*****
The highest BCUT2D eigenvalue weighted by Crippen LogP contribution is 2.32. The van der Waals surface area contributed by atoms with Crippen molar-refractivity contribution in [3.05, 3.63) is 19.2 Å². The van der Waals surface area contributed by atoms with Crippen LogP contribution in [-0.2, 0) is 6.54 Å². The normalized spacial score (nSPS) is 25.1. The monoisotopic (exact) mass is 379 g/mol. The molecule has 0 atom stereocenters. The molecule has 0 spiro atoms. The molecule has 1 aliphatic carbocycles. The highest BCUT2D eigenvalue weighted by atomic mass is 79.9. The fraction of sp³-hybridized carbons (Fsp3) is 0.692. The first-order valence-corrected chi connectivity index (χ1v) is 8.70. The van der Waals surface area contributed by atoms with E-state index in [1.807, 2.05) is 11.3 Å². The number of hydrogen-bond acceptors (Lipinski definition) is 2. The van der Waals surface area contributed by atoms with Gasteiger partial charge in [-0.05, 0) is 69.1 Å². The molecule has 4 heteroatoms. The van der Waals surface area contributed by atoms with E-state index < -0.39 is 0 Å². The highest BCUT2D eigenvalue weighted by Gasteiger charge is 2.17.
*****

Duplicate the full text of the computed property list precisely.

The highest BCUT2D eigenvalue weighted by Crippen LogP contribution is 2.32. The van der Waals surface area contributed by atoms with Crippen molar-refractivity contribution in [3.05, 3.63) is 19.2 Å². The van der Waals surface area contributed by atoms with Crippen LogP contribution in [-0.2, 0) is 6.54 Å². The normalized spacial score (nSPS) is 25.1. The monoisotopic (exact) mass is 379 g/mol. The molecule has 0 atom stereocenters. The molecule has 0 spiro atoms. The molecule has 1 aliphatic carbocycles. The highest BCUT2D eigenvalue weighted by atomic mass is 79.9. The fraction of sp³-hybridized carbons (Fsp3) is 0.692. The first-order valence-corrected chi connectivity index (χ1v) is 8.70. The van der Waals surface area contributed by atoms with E-state index in [1.807, 2.05) is 11.3 Å². The number of hydrogen-bond acceptors (Lipinski definition) is 2. The van der Waals surface area contributed by atoms with Gasteiger partial charge in [-0.05, 0) is 69.1 Å². The molecule has 4 heteroatoms. The van der Waals surface area contributed by atoms with E-state index < -0.39 is 0 Å². The highest BCUT2D eigenvalue weighted by Gasteiger charge is 2.17.